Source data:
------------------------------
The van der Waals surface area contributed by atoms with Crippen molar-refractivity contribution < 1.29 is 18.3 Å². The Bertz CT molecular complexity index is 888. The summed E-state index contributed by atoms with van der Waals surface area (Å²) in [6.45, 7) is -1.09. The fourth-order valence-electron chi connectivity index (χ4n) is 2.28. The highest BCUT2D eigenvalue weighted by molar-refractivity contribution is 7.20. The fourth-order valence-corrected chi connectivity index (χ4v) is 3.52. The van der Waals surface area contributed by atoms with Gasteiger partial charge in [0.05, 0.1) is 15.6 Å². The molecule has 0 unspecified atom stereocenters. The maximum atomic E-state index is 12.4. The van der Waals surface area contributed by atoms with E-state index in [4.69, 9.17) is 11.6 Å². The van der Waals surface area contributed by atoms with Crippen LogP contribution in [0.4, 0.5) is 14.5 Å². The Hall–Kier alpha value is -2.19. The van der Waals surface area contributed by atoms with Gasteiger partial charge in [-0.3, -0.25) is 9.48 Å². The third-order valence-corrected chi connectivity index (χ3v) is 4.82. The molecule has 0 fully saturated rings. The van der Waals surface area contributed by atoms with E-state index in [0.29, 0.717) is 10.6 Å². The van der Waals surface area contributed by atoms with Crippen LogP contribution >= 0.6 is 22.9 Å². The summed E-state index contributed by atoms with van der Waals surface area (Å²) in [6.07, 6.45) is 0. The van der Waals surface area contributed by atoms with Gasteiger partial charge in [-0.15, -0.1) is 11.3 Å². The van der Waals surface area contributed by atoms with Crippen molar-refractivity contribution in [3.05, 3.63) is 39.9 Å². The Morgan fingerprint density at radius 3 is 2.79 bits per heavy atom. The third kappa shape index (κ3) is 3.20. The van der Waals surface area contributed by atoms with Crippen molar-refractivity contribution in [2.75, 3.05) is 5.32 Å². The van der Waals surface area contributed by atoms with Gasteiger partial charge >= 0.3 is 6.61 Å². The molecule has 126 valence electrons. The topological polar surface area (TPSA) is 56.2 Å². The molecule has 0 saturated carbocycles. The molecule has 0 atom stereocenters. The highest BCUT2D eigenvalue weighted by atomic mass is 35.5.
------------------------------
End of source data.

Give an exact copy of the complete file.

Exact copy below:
The van der Waals surface area contributed by atoms with Crippen molar-refractivity contribution < 1.29 is 18.3 Å². The Bertz CT molecular complexity index is 888. The summed E-state index contributed by atoms with van der Waals surface area (Å²) in [6.45, 7) is -1.09. The fourth-order valence-electron chi connectivity index (χ4n) is 2.28. The highest BCUT2D eigenvalue weighted by molar-refractivity contribution is 7.20. The fourth-order valence-corrected chi connectivity index (χ4v) is 3.52. The van der Waals surface area contributed by atoms with Gasteiger partial charge in [0.05, 0.1) is 15.6 Å². The molecule has 0 unspecified atom stereocenters. The maximum atomic E-state index is 12.4. The van der Waals surface area contributed by atoms with E-state index in [4.69, 9.17) is 11.6 Å². The van der Waals surface area contributed by atoms with Crippen LogP contribution in [0.4, 0.5) is 14.5 Å². The Hall–Kier alpha value is -2.19. The van der Waals surface area contributed by atoms with Gasteiger partial charge in [-0.3, -0.25) is 9.48 Å². The third-order valence-corrected chi connectivity index (χ3v) is 4.82. The molecule has 0 fully saturated rings. The van der Waals surface area contributed by atoms with E-state index in [0.29, 0.717) is 10.6 Å². The van der Waals surface area contributed by atoms with Crippen LogP contribution >= 0.6 is 22.9 Å². The summed E-state index contributed by atoms with van der Waals surface area (Å²) in [6.07, 6.45) is 0. The van der Waals surface area contributed by atoms with Gasteiger partial charge in [-0.15, -0.1) is 11.3 Å². The van der Waals surface area contributed by atoms with Crippen molar-refractivity contribution in [3.05, 3.63) is 39.9 Å². The Morgan fingerprint density at radius 3 is 2.79 bits per heavy atom. The third kappa shape index (κ3) is 3.20. The van der Waals surface area contributed by atoms with Crippen molar-refractivity contribution in [2.75, 3.05) is 5.32 Å². The van der Waals surface area contributed by atoms with Gasteiger partial charge >= 0.3 is 6.61 Å². The molecule has 126 valence electrons. The topological polar surface area (TPSA) is 56.2 Å². The molecule has 0 saturated carbocycles. The molecule has 0 atom stereocenters. The highest BCUT2D eigenvalue weighted by atomic mass is 35.5.